Whenever I mention Glyn Davies, I like to remind readers of the time he tried to pressure a State Department colleague into airbrushing a report on North Korea’s human rights atrocities for “the cause” of Agreed Framework II. Davies is about to fly to Beijing for talks with North Korean negotiator Kim Kye Gwan next week, and Kim wouldn’t have booked his ticket if he didn’t see a payday at the end of the journey. There isn’t a doubt in my mind that Davies, once a protege of Chris Hill and now his successor, would love nothing more than to sign American taxpayers up for Agreed Framework III. In fact, the appointments of Davies and Wendy Sherman are the two most disturbing signs about the future of Obama’s North Korea policy, which so far has appeased North Korea much less than George W. Bush’s did.
This time, however, the timing will be tricky. Davies can’t go too fast, because if the details of what he’s offering leak before November, Obama’s opponent will be able to accuse him — correctly — of reviving a failed appeasement policy (never mind that the most recent failure was by a Republican President). On the other hand, Jang Song Thaek is smart enough to see that American and South Korean elections are perfect opportunities for extortion, and that a nuclear test could do real damage to an incumbent president’s electoral prospects. Davies will have to offer the North Koreans enough to buy them out of the headlines, at a time when Jang and his porcine puppet have an incentive to make a display of martial audacity for their own domestic audience. I’ll pass on the opportunity to wish Davies success.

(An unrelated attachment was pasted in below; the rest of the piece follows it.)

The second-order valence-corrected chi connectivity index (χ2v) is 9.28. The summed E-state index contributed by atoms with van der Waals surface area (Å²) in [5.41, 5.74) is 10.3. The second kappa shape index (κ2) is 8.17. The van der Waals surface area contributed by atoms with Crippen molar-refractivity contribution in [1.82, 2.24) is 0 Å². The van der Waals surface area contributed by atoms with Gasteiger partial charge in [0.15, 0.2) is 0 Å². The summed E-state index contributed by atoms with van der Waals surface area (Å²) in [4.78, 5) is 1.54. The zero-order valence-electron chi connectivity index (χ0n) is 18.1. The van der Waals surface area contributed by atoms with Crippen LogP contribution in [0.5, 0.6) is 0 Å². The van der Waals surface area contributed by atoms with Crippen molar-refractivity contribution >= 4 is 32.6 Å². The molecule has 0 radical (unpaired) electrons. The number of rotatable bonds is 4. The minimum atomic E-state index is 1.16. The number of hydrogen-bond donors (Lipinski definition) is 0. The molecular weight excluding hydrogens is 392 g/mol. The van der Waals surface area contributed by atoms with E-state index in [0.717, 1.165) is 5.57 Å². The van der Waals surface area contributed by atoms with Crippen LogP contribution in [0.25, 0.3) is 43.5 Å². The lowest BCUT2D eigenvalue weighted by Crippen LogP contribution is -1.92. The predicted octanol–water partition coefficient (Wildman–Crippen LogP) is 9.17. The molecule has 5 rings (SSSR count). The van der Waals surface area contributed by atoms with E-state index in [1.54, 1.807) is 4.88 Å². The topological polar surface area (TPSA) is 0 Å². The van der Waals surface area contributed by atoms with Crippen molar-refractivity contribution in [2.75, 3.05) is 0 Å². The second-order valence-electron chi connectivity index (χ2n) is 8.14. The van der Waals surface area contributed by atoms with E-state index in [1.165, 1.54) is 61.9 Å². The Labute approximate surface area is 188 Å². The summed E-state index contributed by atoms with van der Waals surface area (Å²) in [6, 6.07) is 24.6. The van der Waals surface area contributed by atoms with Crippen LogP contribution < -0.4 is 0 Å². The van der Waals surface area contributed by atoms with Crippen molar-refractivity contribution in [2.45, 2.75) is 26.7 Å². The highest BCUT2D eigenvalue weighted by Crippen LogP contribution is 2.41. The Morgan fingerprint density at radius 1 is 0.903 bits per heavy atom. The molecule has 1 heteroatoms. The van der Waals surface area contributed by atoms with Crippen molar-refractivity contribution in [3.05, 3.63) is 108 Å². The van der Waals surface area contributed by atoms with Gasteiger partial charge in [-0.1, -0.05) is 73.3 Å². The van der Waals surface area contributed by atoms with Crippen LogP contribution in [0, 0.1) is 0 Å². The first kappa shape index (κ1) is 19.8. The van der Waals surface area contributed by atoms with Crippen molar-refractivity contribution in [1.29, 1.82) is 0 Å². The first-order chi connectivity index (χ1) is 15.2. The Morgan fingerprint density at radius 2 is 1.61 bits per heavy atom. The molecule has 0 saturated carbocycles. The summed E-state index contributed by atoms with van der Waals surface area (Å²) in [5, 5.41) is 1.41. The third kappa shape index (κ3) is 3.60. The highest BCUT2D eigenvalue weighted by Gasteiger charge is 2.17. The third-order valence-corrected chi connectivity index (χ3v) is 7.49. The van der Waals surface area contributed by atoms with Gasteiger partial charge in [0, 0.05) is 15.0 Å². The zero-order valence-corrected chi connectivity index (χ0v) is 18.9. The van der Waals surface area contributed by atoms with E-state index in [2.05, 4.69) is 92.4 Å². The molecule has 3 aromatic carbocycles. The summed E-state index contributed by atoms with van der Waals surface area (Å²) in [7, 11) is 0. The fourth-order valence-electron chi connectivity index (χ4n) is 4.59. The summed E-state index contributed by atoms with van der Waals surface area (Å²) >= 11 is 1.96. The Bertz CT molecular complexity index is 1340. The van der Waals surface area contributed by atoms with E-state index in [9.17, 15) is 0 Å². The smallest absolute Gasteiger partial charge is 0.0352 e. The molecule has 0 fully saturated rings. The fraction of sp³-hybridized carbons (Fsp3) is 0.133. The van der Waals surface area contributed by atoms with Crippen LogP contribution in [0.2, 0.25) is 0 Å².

The other wild card here will be the South Korean elections. If I were forced to wager on the outcome, and assuming that Obama will be reelected, I’d bet that the political left will win. One thing that I’ve learned from watching this issue for a few years is that American presidents tend to let South Korean presidents have their way on North Korea policy, even at the expense of America’s own interests. The only reason I see for this is South Korea’s extraordinary influence in Washington. If that is the outcome, we’ll be on our way to Agreed Framework III, and vastly greater odds that North Korea’s dynastic regime will survive its immediate succession crisis. This would guarantee more years of worrying not only about North Korean nukes, but also about its missiles, its artillery, its chemical and biological weapons, and its willingness to sell anything to anyone.